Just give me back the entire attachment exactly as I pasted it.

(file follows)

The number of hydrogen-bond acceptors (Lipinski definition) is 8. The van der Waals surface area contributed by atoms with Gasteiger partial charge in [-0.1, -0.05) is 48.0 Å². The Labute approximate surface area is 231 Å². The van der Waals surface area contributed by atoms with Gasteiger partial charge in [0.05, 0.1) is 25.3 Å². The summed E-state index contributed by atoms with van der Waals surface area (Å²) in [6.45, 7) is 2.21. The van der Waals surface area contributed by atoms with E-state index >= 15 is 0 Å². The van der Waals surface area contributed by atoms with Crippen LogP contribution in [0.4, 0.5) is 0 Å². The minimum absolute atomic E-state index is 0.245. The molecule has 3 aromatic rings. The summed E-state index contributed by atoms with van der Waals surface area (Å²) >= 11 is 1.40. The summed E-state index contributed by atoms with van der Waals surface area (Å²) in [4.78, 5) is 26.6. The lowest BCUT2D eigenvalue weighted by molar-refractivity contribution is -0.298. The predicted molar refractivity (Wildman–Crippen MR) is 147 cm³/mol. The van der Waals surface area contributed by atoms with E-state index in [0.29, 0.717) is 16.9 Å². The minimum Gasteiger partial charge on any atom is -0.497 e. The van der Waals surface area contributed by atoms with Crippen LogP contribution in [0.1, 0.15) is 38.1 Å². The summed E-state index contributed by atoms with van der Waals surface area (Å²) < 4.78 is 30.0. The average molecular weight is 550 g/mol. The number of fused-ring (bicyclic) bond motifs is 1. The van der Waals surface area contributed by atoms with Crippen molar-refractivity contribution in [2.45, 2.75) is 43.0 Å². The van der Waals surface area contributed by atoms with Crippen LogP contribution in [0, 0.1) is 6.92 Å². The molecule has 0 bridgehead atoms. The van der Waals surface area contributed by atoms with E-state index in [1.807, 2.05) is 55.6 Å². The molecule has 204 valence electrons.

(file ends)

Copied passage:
The number of hydrogen-bond acceptors (Lipinski definition) is 8. The van der Waals surface area contributed by atoms with Gasteiger partial charge in [-0.1, -0.05) is 48.0 Å². The Labute approximate surface area is 231 Å². The van der Waals surface area contributed by atoms with Gasteiger partial charge in [0.05, 0.1) is 25.3 Å². The summed E-state index contributed by atoms with van der Waals surface area (Å²) in [6.45, 7) is 2.21. The van der Waals surface area contributed by atoms with E-state index >= 15 is 0 Å². The van der Waals surface area contributed by atoms with Crippen LogP contribution in [0.4, 0.5) is 0 Å². The minimum absolute atomic E-state index is 0.245. The molecule has 3 aromatic rings. The summed E-state index contributed by atoms with van der Waals surface area (Å²) >= 11 is 1.40. The summed E-state index contributed by atoms with van der Waals surface area (Å²) in [4.78, 5) is 26.6. The lowest BCUT2D eigenvalue weighted by molar-refractivity contribution is -0.298. The predicted molar refractivity (Wildman–Crippen MR) is 147 cm³/mol. The van der Waals surface area contributed by atoms with E-state index in [0.29, 0.717) is 16.9 Å². The minimum Gasteiger partial charge on any atom is -0.497 e. The van der Waals surface area contributed by atoms with Crippen LogP contribution in [0.1, 0.15) is 38.1 Å². The summed E-state index contributed by atoms with van der Waals surface area (Å²) < 4.78 is 30.0. The average molecular weight is 550 g/mol. The number of fused-ring (bicyclic) bond motifs is 1. The van der Waals surface area contributed by atoms with Crippen molar-refractivity contribution in [2.45, 2.75) is 43.0 Å². The van der Waals surface area contributed by atoms with Crippen LogP contribution in [0, 0.1) is 6.92 Å². The molecule has 0 bridgehead atoms. The van der Waals surface area contributed by atoms with E-state index in [1.807, 2.05) is 55.6 Å². The molecule has 204 valence electrons.